The New York Times think it's found a civil war among conservatives and Republicans. The Times quotes the boss:
Some optimistic Republicans note that both of those campaigns planted the seeds for the conservative movement’s greatest success: Reagan’s 1980 election and two terms as president.
“The business community thought the supply-siders were nuts, and the country club Republicans thought the social conservatives scary,” William Kristol, the editor of The Weekly Standard, said of those squabbles. “That all worked out O.K.”
And the paper quotes contributor Jeff Bell:
The Tea Party forces also lack the sort of singular leadership of a figure like Reagan. And besides overturning the health law and generally seeking to reverse the expansion of the federal government, the hard-liners do not have a cohesive policy plan.
“You have to have a specific agenda,” said Jeff Bell, a policy director in the 1976 Reagan campaign, citing the supply-side tax cuts that were so in vogue with Republicans of that era. “That’s a missing element in today’s conservative revolt.”
While Robert E. Lee was whipping Joe Hooker at Chancellorsville in May 1863, there were ominous developments for the Confederacy in Mississippi. During that month, Maj. Gen. Ulysses S. Grant’s Army of the Tennessee crossed the Mississippi River south of Vicksburg and then executed a lightning campaign of maneuver that sealed the doom of that important Confederate stronghold, which surrendered on July 4.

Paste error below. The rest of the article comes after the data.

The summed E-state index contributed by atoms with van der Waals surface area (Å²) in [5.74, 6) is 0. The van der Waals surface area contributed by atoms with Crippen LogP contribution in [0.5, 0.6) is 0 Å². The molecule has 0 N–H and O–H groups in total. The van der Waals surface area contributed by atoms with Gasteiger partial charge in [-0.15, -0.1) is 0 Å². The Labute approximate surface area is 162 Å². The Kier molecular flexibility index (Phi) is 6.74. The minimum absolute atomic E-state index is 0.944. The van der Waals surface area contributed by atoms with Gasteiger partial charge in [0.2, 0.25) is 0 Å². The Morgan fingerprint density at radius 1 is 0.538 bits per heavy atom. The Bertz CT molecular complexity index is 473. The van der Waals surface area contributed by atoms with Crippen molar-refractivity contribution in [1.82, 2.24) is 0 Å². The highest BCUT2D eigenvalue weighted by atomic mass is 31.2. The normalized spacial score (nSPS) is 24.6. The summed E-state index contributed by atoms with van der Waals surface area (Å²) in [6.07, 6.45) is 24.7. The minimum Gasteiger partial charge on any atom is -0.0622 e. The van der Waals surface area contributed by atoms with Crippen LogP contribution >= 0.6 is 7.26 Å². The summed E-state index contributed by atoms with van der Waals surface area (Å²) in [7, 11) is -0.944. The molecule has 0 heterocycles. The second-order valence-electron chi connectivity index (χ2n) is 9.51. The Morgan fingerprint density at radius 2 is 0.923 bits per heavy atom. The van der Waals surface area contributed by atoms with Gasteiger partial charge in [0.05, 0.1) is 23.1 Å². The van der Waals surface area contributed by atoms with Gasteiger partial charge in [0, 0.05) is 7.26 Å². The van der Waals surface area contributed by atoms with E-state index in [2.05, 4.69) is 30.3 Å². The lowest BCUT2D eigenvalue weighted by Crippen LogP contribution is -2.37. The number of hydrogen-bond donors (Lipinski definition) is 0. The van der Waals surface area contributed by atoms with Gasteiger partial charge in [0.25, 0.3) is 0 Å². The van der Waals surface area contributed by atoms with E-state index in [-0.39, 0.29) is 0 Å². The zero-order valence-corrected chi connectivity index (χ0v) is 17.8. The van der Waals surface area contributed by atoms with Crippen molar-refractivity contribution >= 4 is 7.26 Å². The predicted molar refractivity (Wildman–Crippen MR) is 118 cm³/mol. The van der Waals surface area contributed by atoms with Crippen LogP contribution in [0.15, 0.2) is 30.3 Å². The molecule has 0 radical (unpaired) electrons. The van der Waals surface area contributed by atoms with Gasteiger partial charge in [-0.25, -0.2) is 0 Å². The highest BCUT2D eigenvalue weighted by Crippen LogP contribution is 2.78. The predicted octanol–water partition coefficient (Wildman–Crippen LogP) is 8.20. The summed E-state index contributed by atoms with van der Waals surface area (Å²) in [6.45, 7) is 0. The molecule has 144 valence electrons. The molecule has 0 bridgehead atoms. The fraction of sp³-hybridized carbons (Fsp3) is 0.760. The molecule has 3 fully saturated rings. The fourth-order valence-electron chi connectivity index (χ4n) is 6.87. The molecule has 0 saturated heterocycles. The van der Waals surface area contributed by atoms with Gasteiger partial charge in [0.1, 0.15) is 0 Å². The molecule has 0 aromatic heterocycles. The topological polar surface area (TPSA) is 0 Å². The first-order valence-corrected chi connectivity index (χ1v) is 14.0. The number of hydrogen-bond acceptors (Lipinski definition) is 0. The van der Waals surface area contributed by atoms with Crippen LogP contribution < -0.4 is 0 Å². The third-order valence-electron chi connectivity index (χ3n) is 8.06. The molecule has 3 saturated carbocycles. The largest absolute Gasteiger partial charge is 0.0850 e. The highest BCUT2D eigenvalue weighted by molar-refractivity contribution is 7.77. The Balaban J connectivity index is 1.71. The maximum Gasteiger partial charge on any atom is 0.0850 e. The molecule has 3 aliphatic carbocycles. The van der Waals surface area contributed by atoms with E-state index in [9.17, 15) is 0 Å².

A century and a half later, the battle of Gettysburg’s place in the national consciousness is so secure that you think of it as inevitable: the great contest of arms toward which all the previous battles of the Civil War had been leading. Thus, all that came before the breaking of Pickett’s Charge was rising action, and all that followed, conclusion and denouement.
Journalist Bob Woodward explained this morning on CBS that "there's a civil war in the Democratic party":
"There's a civil war in the Democratic party," said Woodward. "You had Nancy Pelosi on, saying, oh, we're not going to change the eligibility age for Medicare. And down at the White House they very much want to do that."
Geoffrey Norman’s lovely piece on the Seven Days Battles of June 1862 in this week’s edition of the magazine needs no glossing, but the fights that brought Confederate General Robert E. Lee to the fore also marked the beginning of a period where the future of the United States was increasingly in doubt.